We've been talking a lot recently about the "next wave" of foreclosures that would be driven by adjustable rate mortgage resets. In a research note today, FBR's Paul miller is taking an interesting tack: "While we remain very concerned about the impact of continued job losses on default rates, our analysis suggests that payment shock from ARM resets should not be a problem, as long as the Federal Reserve can keep short-term rates at record lows."
At face value, that makes total sense. Interest rates on the 30-year fixed are hovering just above 5 percent, historically low by any measure. Borrowers may, as Miller notes, benefit from the rates resetting lower. How much are we talking here? Miller:
While it is very hard to quantify the exact outstanding amount of any one type of mortgage, as banks do not really give detail down to the loan type, we know that $5.3 trillion in ARMs were originated from 2003 to 2006. Additionally, ARMs composed 45% to 50% of the origination market from 2004 to 2006. We estimate that there are roughly $500B of option ARMs outstanding, with roughly $150B expected to reset over the next two years, and another $1T of 5/1 IOs outstanding, of which $200B to $300B are expected to reset in the next two years.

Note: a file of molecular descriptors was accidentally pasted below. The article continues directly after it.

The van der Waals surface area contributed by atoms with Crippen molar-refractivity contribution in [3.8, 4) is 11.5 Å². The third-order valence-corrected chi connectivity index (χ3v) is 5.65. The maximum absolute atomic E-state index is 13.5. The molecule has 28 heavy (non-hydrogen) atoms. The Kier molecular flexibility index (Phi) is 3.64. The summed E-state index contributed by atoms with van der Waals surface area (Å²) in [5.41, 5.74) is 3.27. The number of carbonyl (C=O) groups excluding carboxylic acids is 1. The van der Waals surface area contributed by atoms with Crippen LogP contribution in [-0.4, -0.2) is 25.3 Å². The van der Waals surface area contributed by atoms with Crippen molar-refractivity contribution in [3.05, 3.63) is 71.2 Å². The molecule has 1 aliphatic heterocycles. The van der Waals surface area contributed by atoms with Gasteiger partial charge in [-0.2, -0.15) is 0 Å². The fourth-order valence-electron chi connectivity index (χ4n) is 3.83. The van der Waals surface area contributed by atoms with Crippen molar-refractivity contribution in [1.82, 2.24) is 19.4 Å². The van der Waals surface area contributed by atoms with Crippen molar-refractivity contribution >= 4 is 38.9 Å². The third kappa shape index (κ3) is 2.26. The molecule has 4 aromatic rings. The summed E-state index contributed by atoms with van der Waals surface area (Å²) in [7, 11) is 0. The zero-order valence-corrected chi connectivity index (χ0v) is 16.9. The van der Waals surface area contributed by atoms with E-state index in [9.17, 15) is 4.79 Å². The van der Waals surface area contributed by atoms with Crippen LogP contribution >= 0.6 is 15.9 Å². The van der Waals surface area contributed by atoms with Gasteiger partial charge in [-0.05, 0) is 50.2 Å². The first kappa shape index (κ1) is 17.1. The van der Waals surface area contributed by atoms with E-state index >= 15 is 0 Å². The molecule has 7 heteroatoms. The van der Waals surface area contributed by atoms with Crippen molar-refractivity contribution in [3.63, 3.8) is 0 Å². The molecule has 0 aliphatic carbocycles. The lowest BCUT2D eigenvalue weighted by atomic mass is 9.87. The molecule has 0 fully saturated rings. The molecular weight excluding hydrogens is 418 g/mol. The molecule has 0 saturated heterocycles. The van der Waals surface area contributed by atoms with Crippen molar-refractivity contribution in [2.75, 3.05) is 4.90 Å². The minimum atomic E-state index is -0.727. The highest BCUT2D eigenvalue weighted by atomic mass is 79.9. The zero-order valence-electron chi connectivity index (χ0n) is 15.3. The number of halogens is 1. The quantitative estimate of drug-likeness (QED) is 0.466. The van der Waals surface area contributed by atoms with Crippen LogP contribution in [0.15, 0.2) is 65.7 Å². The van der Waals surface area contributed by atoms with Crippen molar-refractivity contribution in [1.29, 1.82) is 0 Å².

Now here's my problem with Miller's thesis. Many of the ARMs that we're talking about are "pay option ARMs". These were those wonderfully innovative and unique loan products that enticed so many borrowers/investors during the height of the housing market to jump into loans they could never afford. Why? Because you can choose to pay whatever you like for a while. So guess what most borrowers chose? And then it comes back to bite you. Yes, many of these loans could reset to manageable rates, but they will also hit the limit, that is when the amount deferred hits a certain percentage of the total loan and then is required to be added on to the monthly payment. At that point the interest rate will have much less to do with the amount of the monthly payment.